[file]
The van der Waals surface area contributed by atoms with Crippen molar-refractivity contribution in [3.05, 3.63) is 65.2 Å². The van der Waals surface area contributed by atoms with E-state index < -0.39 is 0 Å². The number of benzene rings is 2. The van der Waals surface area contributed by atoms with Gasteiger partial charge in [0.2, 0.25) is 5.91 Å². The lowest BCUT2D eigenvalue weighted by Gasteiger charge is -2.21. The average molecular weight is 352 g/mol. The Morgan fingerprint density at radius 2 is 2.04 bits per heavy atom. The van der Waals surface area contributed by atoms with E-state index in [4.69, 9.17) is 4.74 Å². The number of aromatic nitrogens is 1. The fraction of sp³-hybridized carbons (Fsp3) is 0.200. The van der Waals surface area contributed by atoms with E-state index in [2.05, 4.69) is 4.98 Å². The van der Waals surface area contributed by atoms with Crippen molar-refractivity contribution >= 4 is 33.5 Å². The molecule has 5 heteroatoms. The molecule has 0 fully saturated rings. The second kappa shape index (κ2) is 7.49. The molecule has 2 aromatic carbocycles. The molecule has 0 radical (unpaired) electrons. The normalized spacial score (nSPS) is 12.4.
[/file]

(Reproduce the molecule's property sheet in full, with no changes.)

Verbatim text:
The van der Waals surface area contributed by atoms with Crippen molar-refractivity contribution in [3.05, 3.63) is 65.2 Å². The van der Waals surface area contributed by atoms with E-state index < -0.39 is 0 Å². The number of benzene rings is 2. The van der Waals surface area contributed by atoms with Gasteiger partial charge in [0.2, 0.25) is 5.91 Å². The lowest BCUT2D eigenvalue weighted by Gasteiger charge is -2.21. The average molecular weight is 352 g/mol. The Morgan fingerprint density at radius 2 is 2.04 bits per heavy atom. The van der Waals surface area contributed by atoms with E-state index in [4.69, 9.17) is 4.74 Å². The number of aromatic nitrogens is 1. The fraction of sp³-hybridized carbons (Fsp3) is 0.200. The van der Waals surface area contributed by atoms with E-state index in [2.05, 4.69) is 4.98 Å². The van der Waals surface area contributed by atoms with Crippen molar-refractivity contribution >= 4 is 33.5 Å². The molecule has 5 heteroatoms. The molecule has 0 fully saturated rings. The second kappa shape index (κ2) is 7.49. The molecule has 2 aromatic carbocycles. The molecule has 0 radical (unpaired) electrons. The normalized spacial score (nSPS) is 12.4.